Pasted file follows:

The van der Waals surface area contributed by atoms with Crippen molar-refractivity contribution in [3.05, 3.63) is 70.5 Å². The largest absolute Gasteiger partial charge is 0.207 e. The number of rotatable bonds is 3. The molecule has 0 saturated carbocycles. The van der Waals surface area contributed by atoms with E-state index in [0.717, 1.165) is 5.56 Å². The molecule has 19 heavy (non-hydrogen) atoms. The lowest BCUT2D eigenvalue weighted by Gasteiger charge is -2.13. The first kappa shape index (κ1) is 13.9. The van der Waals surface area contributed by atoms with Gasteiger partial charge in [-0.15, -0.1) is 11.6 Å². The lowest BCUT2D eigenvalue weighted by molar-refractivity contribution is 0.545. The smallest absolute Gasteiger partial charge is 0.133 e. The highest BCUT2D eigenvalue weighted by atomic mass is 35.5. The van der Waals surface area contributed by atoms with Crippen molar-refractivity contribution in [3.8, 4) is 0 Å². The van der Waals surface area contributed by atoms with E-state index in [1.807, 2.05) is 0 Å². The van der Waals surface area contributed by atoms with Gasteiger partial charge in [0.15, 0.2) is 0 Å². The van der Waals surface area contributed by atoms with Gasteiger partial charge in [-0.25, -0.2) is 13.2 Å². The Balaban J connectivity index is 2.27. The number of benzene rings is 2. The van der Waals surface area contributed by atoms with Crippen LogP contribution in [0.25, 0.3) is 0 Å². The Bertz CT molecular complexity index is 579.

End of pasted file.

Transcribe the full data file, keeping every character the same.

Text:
The van der Waals surface area contributed by atoms with Crippen molar-refractivity contribution in [3.05, 3.63) is 70.5 Å². The largest absolute Gasteiger partial charge is 0.207 e. The number of rotatable bonds is 3. The molecule has 0 saturated carbocycles. The van der Waals surface area contributed by atoms with E-state index in [0.717, 1.165) is 5.56 Å². The molecule has 19 heavy (non-hydrogen) atoms. The lowest BCUT2D eigenvalue weighted by Gasteiger charge is -2.13. The first kappa shape index (κ1) is 13.9. The van der Waals surface area contributed by atoms with Gasteiger partial charge in [-0.15, -0.1) is 11.6 Å². The lowest BCUT2D eigenvalue weighted by molar-refractivity contribution is 0.545. The smallest absolute Gasteiger partial charge is 0.133 e. The highest BCUT2D eigenvalue weighted by atomic mass is 35.5. The van der Waals surface area contributed by atoms with Crippen molar-refractivity contribution in [3.8, 4) is 0 Å². The van der Waals surface area contributed by atoms with E-state index in [1.807, 2.05) is 0 Å². The van der Waals surface area contributed by atoms with Gasteiger partial charge in [0.15, 0.2) is 0 Å². The van der Waals surface area contributed by atoms with Gasteiger partial charge in [-0.25, -0.2) is 13.2 Å². The Balaban J connectivity index is 2.27. The number of benzene rings is 2. The van der Waals surface area contributed by atoms with Crippen LogP contribution in [0.25, 0.3) is 0 Å². The Bertz CT molecular complexity index is 579.